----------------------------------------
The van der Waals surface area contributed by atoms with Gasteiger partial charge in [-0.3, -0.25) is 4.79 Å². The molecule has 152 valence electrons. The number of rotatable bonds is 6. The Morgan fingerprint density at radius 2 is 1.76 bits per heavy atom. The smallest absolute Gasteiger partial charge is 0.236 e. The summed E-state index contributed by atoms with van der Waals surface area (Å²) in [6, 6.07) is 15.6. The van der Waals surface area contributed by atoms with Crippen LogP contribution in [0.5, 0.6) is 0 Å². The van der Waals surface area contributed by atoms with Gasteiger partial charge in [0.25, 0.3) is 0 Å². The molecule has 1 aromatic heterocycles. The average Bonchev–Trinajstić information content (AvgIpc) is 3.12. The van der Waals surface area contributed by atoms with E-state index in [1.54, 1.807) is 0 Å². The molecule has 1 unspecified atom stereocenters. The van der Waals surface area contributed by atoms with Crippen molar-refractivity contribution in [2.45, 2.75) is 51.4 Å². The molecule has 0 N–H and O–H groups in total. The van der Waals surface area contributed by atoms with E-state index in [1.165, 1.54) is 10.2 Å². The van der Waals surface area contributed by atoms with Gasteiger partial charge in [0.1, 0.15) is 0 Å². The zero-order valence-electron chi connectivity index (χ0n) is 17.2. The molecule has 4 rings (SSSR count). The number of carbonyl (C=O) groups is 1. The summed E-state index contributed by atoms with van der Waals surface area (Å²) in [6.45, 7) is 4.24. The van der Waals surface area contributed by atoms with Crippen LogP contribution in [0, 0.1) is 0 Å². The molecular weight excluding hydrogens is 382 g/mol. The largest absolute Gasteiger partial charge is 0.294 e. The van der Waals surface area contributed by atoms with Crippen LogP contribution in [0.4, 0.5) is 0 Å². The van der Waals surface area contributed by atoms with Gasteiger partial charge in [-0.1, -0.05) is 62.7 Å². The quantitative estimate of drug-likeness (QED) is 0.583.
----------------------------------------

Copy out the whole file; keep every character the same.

The van der Waals surface area contributed by atoms with Gasteiger partial charge in [-0.3, -0.25) is 4.79 Å². The molecule has 152 valence electrons. The number of rotatable bonds is 6. The Morgan fingerprint density at radius 2 is 1.76 bits per heavy atom. The smallest absolute Gasteiger partial charge is 0.236 e. The summed E-state index contributed by atoms with van der Waals surface area (Å²) in [6, 6.07) is 15.6. The van der Waals surface area contributed by atoms with Crippen LogP contribution in [0.5, 0.6) is 0 Å². The van der Waals surface area contributed by atoms with Gasteiger partial charge in [0.25, 0.3) is 0 Å². The molecule has 1 aromatic heterocycles. The average Bonchev–Trinajstić information content (AvgIpc) is 3.12. The van der Waals surface area contributed by atoms with E-state index in [1.54, 1.807) is 0 Å². The molecule has 1 unspecified atom stereocenters. The van der Waals surface area contributed by atoms with Crippen molar-refractivity contribution in [2.45, 2.75) is 51.4 Å². The molecule has 0 N–H and O–H groups in total. The van der Waals surface area contributed by atoms with E-state index in [1.165, 1.54) is 10.2 Å². The van der Waals surface area contributed by atoms with Gasteiger partial charge in [0.1, 0.15) is 0 Å². The zero-order valence-electron chi connectivity index (χ0n) is 17.2. The molecule has 4 rings (SSSR count). The number of carbonyl (C=O) groups is 1. The summed E-state index contributed by atoms with van der Waals surface area (Å²) in [6.45, 7) is 4.24. The van der Waals surface area contributed by atoms with Crippen LogP contribution in [0, 0.1) is 0 Å². The molecular weight excluding hydrogens is 382 g/mol. The largest absolute Gasteiger partial charge is 0.294 e. The van der Waals surface area contributed by atoms with Crippen LogP contribution in [0.4, 0.5) is 0 Å². The van der Waals surface area contributed by atoms with Gasteiger partial charge in [-0.1, -0.05) is 62.7 Å². The quantitative estimate of drug-likeness (QED) is 0.583.